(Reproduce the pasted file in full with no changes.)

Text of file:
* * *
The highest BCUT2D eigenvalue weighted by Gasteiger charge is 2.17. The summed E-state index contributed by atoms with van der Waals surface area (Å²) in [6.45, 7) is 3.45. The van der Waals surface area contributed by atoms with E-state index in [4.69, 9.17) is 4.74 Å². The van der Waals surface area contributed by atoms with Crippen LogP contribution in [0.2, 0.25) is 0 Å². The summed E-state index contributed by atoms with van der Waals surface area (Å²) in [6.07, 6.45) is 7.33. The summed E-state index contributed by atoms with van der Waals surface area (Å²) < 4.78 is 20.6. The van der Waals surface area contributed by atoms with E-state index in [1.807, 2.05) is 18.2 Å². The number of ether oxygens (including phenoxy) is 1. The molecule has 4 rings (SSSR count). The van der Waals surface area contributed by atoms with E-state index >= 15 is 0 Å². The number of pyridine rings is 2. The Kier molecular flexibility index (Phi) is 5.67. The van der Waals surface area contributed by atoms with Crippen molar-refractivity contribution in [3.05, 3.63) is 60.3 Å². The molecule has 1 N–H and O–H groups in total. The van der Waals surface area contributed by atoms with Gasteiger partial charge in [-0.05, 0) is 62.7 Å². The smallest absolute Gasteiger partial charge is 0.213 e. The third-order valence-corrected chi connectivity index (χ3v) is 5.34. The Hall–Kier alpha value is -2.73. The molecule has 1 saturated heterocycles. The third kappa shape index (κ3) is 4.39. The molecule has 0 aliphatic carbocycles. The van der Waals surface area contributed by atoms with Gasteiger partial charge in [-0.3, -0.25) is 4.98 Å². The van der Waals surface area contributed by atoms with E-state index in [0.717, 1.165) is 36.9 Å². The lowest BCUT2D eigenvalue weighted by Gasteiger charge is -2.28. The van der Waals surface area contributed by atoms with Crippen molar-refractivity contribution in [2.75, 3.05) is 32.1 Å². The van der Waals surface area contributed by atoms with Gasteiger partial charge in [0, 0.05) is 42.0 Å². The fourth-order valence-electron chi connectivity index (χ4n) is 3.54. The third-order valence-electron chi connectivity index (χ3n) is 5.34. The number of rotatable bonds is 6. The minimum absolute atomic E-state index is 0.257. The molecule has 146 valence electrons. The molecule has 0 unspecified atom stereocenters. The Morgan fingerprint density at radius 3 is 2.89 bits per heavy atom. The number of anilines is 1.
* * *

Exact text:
The highest BCUT2D eigenvalue weighted by Gasteiger charge is 2.17. The summed E-state index contributed by atoms with van der Waals surface area (Å²) in [6.45, 7) is 3.45. The van der Waals surface area contributed by atoms with E-state index in [4.69, 9.17) is 4.74 Å². The van der Waals surface area contributed by atoms with Crippen LogP contribution in [0.2, 0.25) is 0 Å². The summed E-state index contributed by atoms with van der Waals surface area (Å²) in [6.07, 6.45) is 7.33. The summed E-state index contributed by atoms with van der Waals surface area (Å²) < 4.78 is 20.6. The van der Waals surface area contributed by atoms with E-state index in [1.807, 2.05) is 18.2 Å². The number of ether oxygens (including phenoxy) is 1. The molecule has 4 rings (SSSR count). The van der Waals surface area contributed by atoms with E-state index >= 15 is 0 Å². The number of pyridine rings is 2. The Kier molecular flexibility index (Phi) is 5.67. The van der Waals surface area contributed by atoms with Crippen molar-refractivity contribution in [3.05, 3.63) is 60.3 Å². The molecule has 1 N–H and O–H groups in total. The van der Waals surface area contributed by atoms with Gasteiger partial charge in [-0.05, 0) is 62.7 Å². The smallest absolute Gasteiger partial charge is 0.213 e. The third-order valence-corrected chi connectivity index (χ3v) is 5.34. The Hall–Kier alpha value is -2.73. The molecule has 1 saturated heterocycles. The third kappa shape index (κ3) is 4.39. The molecule has 0 aliphatic carbocycles. The van der Waals surface area contributed by atoms with Gasteiger partial charge in [-0.3, -0.25) is 4.98 Å². The van der Waals surface area contributed by atoms with E-state index in [0.717, 1.165) is 36.9 Å². The lowest BCUT2D eigenvalue weighted by Gasteiger charge is -2.28. The van der Waals surface area contributed by atoms with Crippen molar-refractivity contribution in [2.75, 3.05) is 32.1 Å². The van der Waals surface area contributed by atoms with Gasteiger partial charge in [0, 0.05) is 42.0 Å². The fourth-order valence-electron chi connectivity index (χ4n) is 3.54. The third-order valence-electron chi connectivity index (χ3n) is 5.34. The number of rotatable bonds is 6. The minimum absolute atomic E-state index is 0.257. The molecule has 146 valence electrons. The molecule has 0 unspecified atom stereocenters. The Morgan fingerprint density at radius 3 is 2.89 bits per heavy atom. The number of anilines is 1.